A gunman attacked the Jewish Museum in the Belgian capital Brussels Saturday, killing at least three people. Authorities are investigating whether the attack was motivated by anti-Semitism.
“The attacker arrived by car, got out, fired on people at the museum entrance, and returned to the vehicle which then sped away,” BBC reported.
Two men and a woman died in the attack and a fourth person was seriously wounded.
Unconfirmed reports mentioned that Belgian authorities arrested one suspect. A witness had seen the license plate of the gunman’s car and reported it to the police.
According to CNN, “The person involved in the attack was carrying bags, and police were asked to look inside the museum to ensure that no devices were left behind.”
Following the shooting, police blocked the streets around the Jewish Museum, which lies in a busy shopping and tourist hub in central Brussels.
While it’s too soon to suspect anti-Semitism as the motive, authorities in Belgium believe there are strong reasons to suspect that to be the case.
Israeli newspaper Haaretz reported on the incident, saying, “Belgium is hardly a leader in anti-Semitic incidents, but increasing reports in recent years may point to a change in atmosphere there.”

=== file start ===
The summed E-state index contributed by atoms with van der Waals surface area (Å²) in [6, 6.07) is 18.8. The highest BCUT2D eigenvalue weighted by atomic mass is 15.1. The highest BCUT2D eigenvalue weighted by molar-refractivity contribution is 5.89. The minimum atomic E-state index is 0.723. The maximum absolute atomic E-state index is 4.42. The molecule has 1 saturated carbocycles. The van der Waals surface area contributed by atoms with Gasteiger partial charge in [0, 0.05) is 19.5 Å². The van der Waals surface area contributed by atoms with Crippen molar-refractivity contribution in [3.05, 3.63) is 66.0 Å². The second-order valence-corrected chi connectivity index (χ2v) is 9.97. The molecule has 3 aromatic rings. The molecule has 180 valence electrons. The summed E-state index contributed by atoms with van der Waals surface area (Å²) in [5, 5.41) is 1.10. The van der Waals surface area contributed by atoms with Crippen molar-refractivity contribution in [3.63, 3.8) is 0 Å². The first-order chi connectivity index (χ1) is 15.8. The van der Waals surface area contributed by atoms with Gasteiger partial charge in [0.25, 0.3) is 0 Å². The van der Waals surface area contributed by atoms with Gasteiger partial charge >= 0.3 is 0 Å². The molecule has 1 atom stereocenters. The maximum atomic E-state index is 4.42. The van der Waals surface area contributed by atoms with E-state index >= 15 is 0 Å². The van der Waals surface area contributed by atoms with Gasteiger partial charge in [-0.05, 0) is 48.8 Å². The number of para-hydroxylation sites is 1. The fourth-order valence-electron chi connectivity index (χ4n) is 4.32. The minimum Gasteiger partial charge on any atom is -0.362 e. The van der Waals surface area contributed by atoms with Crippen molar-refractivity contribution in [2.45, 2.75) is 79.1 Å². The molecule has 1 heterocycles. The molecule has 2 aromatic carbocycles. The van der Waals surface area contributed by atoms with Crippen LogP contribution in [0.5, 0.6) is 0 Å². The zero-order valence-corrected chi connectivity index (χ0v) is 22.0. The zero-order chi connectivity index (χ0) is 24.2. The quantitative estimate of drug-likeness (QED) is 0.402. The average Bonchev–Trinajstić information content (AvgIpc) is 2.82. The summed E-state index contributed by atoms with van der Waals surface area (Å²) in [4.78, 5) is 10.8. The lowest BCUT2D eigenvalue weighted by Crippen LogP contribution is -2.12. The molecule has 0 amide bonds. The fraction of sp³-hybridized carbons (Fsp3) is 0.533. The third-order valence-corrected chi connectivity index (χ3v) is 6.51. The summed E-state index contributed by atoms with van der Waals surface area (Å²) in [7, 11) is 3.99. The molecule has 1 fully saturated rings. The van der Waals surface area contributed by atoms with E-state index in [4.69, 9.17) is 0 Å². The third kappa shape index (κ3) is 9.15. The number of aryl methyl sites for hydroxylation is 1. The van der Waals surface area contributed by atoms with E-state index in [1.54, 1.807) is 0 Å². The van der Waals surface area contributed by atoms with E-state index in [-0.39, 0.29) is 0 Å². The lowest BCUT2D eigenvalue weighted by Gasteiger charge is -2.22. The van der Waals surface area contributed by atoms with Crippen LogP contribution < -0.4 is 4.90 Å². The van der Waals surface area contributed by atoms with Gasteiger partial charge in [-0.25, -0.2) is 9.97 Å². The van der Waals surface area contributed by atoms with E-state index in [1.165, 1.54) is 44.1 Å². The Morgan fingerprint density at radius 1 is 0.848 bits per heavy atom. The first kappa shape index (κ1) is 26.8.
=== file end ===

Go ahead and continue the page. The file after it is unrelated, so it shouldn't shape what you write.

“The shooting in Belgium is part of a trend of increased attacks on people, such as the shooting in Kansas City, in which three people were killed last month at a Jewish center. Even though these attacks are fewer than those committed against property, they raise great concerns,” Haaretz reported.
Belgian and EU politicians condemned the attack at the Jewish Museum. The shooting comes close to a day before polls open across Europe for elections to the EU Parliament.
“Far-right groups, some of which are tainted by a history of anti-Semitism, are expected to perform well in voting for the European legislature, which began on Thursday in Britain and the Netherlands and comes to an end Sunday in other members of the 28-nation European Union,” The New York Times reported.
CNN quoted European Jewish Congress President Moshe Kantor as saying, “While we don’t not yet have full information regarding the background to this attack, we are acutely aware of the permanent threat to Jewish targets in Belgium and across the whole of Europe.”